By building synthetic bacteria that can be taken in pill form, DARPA-funded researchers seek to keep our digestive systems in fighting form.
As any tourist who's ever gotten a case of "traveler's tummy" knows, venturing to foreign countries can sometimes be a little tough on the digestive system. But tourists aren't the only ones who visit foreign lands -- members of the military do as well. That's why the Defense Advanced Research Projects Agency (DARPA) has given the Wyss Institute $4.7 million to develop a squadron of genetically engineered bacteria that will be able to identify, report on and attack harmful bugs in our gastrointestinal tracts.
Researchers at the institute, an alliance between various Harvard schools, plus other universities and medical centers, will be using the funds to create synthetic bacteria that will be able to detect inflammation in the gastrointestinal tract. The bacteria will be taken in pill form.
Once the engineered bacteria detects inflammation, it will be designed to change color and pass out of the body. At that point, doctors could easily identify issues based on the color of a patient's stool. In addition, the bacteria will be designed to attack harmful invaders in the system by emitting a specific toxin to kill bad bugs while not harming the rest of the colon.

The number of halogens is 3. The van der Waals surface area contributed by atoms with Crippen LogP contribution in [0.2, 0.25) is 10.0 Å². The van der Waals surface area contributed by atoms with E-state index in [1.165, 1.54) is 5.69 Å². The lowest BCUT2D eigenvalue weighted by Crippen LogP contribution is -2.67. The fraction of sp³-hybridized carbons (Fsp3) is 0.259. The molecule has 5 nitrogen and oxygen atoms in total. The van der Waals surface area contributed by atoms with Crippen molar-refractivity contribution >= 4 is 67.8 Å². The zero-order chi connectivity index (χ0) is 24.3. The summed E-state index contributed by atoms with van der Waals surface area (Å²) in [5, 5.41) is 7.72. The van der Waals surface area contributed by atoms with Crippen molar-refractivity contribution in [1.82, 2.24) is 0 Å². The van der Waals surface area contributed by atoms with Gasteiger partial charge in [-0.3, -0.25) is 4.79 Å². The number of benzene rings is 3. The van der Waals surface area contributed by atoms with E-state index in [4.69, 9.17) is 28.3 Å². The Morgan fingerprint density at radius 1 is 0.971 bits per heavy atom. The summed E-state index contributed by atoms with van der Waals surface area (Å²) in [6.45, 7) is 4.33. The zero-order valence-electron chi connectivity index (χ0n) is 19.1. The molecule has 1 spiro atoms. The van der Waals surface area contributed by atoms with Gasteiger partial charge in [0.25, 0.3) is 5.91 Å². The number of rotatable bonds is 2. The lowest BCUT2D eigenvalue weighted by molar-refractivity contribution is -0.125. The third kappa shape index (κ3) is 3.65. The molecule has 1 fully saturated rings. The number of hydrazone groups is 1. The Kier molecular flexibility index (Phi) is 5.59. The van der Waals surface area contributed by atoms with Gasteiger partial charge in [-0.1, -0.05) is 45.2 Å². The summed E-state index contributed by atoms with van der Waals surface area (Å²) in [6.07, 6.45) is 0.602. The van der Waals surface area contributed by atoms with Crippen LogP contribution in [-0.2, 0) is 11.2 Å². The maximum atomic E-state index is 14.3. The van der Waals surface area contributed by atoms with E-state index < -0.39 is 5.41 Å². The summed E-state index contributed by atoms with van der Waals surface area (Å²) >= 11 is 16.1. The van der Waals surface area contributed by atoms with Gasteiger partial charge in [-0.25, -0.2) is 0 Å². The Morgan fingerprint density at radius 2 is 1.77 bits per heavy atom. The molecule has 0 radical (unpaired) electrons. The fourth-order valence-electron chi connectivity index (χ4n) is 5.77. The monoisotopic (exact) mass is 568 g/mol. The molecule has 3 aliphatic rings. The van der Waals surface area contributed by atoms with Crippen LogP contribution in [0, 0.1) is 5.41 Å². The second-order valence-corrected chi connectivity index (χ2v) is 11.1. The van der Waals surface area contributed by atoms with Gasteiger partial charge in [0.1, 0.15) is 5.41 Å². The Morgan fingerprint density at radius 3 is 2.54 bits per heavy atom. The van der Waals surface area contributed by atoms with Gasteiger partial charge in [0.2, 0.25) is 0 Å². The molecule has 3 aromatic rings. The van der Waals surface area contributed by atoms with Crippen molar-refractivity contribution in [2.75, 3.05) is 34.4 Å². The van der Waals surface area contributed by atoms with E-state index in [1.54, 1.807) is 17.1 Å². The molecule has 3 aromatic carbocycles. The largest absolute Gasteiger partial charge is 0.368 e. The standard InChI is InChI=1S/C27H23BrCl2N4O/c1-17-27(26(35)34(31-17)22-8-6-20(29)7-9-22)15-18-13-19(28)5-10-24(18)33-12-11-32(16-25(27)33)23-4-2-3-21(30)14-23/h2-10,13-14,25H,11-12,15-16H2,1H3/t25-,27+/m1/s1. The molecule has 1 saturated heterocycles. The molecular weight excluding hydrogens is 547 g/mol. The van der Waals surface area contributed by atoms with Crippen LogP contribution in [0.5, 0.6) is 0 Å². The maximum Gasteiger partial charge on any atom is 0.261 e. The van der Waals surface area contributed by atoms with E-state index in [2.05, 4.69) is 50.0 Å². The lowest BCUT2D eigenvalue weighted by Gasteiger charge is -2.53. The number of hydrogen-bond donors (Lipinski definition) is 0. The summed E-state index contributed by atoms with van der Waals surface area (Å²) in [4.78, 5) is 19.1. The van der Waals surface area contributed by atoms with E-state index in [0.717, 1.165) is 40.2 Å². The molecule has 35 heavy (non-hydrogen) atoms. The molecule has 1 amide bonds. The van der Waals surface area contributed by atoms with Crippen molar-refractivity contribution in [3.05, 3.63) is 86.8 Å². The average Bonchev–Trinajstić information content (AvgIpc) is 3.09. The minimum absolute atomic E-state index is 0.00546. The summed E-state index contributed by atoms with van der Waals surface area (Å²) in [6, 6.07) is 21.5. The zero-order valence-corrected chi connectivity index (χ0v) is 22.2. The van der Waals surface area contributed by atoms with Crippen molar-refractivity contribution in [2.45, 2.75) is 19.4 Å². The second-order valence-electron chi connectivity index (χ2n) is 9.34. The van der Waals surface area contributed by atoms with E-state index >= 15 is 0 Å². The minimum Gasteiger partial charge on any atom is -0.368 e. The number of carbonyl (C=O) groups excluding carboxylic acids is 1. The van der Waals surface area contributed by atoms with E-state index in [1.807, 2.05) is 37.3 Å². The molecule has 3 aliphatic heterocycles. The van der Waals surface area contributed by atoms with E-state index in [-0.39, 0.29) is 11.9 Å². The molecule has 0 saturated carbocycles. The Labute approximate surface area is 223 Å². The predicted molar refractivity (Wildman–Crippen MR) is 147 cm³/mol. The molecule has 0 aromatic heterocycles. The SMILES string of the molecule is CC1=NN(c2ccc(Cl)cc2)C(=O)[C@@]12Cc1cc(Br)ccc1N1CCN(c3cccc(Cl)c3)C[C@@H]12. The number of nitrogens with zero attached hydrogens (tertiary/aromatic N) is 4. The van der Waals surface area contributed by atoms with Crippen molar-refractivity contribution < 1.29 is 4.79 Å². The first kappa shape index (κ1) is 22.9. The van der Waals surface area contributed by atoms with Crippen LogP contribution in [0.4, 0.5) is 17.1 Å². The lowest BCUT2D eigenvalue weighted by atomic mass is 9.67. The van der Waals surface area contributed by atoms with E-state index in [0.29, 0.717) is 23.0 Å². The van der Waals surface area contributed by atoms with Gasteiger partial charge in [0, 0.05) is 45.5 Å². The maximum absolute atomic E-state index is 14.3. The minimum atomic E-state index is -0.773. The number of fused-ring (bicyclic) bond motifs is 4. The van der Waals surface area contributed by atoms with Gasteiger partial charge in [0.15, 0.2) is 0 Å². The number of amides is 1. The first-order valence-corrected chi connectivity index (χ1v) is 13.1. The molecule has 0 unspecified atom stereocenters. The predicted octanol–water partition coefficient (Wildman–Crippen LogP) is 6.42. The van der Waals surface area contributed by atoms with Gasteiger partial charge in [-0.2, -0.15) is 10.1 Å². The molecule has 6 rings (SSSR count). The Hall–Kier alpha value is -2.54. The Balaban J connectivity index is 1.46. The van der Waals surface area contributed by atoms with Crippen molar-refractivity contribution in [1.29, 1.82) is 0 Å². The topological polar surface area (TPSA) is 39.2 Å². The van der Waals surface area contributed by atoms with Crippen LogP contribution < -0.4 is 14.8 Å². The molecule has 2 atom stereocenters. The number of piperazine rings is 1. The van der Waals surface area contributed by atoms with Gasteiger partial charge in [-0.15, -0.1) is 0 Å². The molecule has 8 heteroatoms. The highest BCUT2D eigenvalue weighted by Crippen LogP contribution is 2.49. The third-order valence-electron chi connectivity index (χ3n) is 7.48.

Because the researchers are worried about the effects genetically engineered bacteria could have on the environment once they pass out of the human digestive tract, they will be designed to only be activated by the chemistry that's only found in our gut.
To test their synthetic bacteria -- some of which could be created using E. coli -- the researchers will use gut-on-a-chip technology. This technology effectively creates a mini organ outside the body by sustaining living cells from a particular organ -- in this case the gut -- on a silicone chip. In addition to having developed the gut-on-a-chip technology being used for this project, the Wyss Institute has also developed lung and liver chips. The technology lets researchers see how drugs and other technologies will react in the human body without actually needing a human body.
In addition to finding specific defenses against gastrointestinal infection and inflammation, the researchers are also hoping to gain a greater understanding of the human gut microbiome (the term microbiome refers to the collection of microorganisms living in our bodies).
"This multi-institutional effort to reprogram the human gut microbiome not only has implications for treating gastrointestinal illnesses, but also opens doors to new ways of treating countless other diseases that are impacted by the microbiome," Wyss founding director Donald Ingber said in a statement out Tuesday. Ingber will be involved with the research, which will be carried out over a two-year period.